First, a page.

Black-and-white checkered boards cover the tables in John Wooden Center’s games lounge as the UCLA Chess Club gathers to practice and strategize.
On a center table, the team sets up one of its favorite boards – a blue and red platform that is played with toy human chess pieces dressed as USC and UCLA football players.
This school year marks the return of its status as a club sport. The official UCLA Chess Club meets Mondays in the games lounge in the John Wooden Center from 6 to 8 p.m. and welcomes all students to practice and learn about chess.
Brothers Carl and Luke Harmon-Vellotti re-established the chess club as an official club sport this year after it lost that recognition last year, said Luke Harmon-Vellotti, a first-year mathematics student.
The pair is leading and training the chess club this year in hopes of attracting more students to join the club and compete in tournaments.
All UCLA students can join the club, but members who want to compete must attend a series of training sessions hosted by Luke Harmon-Vellotti, who is currently 15 years old and a three-time national chess champion.
The chess team has struggled to maintain its legitimacy as a club on campus in the past. Right now, the club has a small number of students who regularly attend its meetings, but members are hoping to recruit more people this year.
The team competed at the United States Amateur Team West tournament, which took place on Feb. 15-17, winning the title of best college team and defeating schools like USC and Stanford University.
Some of the club’s members have played chess for several years and competed in numerous tournaments outside of the UCLA club.
Vincent Huang, a second-year molecular, cell and developmental biology student and avid member of the club, remembers the excitement of winning the North American Open chess tournament as a high school student.
Now, Huang is a member of the UCLA Chess Club. Huang has played chess for more than a decade and joined the club last year as a way to continue his involvement in the game during college.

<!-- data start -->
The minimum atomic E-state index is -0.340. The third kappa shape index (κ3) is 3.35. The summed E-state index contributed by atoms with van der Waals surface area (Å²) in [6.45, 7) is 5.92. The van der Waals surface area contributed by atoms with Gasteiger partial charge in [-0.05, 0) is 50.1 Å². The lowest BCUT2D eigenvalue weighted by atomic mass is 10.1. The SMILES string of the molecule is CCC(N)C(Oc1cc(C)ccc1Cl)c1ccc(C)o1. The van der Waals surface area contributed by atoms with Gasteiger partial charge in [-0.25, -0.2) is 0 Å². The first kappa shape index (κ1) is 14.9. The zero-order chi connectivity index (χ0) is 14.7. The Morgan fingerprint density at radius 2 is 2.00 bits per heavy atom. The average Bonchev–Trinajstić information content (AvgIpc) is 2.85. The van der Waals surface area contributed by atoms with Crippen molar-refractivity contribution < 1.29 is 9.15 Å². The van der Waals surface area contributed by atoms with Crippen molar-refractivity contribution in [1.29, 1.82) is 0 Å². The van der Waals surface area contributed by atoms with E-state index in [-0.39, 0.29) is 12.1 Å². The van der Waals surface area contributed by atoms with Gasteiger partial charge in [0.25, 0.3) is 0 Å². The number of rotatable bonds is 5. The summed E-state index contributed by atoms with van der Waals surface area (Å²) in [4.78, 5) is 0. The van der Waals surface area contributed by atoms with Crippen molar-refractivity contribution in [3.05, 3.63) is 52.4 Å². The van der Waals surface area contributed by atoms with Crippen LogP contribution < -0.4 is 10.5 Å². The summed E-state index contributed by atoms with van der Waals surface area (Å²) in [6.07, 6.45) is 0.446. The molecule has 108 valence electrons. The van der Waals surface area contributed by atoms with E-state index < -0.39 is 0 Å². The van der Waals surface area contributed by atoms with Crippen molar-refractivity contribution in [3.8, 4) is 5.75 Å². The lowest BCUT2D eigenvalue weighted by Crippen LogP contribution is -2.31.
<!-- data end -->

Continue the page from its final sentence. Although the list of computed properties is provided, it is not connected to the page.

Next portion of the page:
Huang, who began playing chess in first grade, said he likes the thrill of a challenging chess game.
Though most of the club members practice the game for fun, they also said it gives them discipline and helps them hone their strategic thinking abilities.
Huang said playing chess boosts his mental processing and academics. He said that chess teaches him self-discipline and concentration, and improves his ability to concentrate for long periods of time.
Robert Thayer, a third-year mechanical engineering student who started playing chess his first year at UCLA, said he uses the game as a way to distract himself from the stress of school.
Since Thayer started teaching himself how to play chess through online programs, he said he has realized how much strategy and theory goes into winning a game.
“It’s probably the least luck-based game you can find,” Thayer said. “But the best way to improve is to keep playing.”
Thayer said he has always known the rules of chess, but after joining the UCLA club, he learned about different chess tactics, such as opening theory.
The club is open to students who might lack experience in playing chess.
To keep the club growing this year, the Harmon-Vellotti brothers said they plan to host socials at which interested students can play and attend chess matches.The club plans to host more tournaments and events, including a tournament with the engineering department during Engineers Week.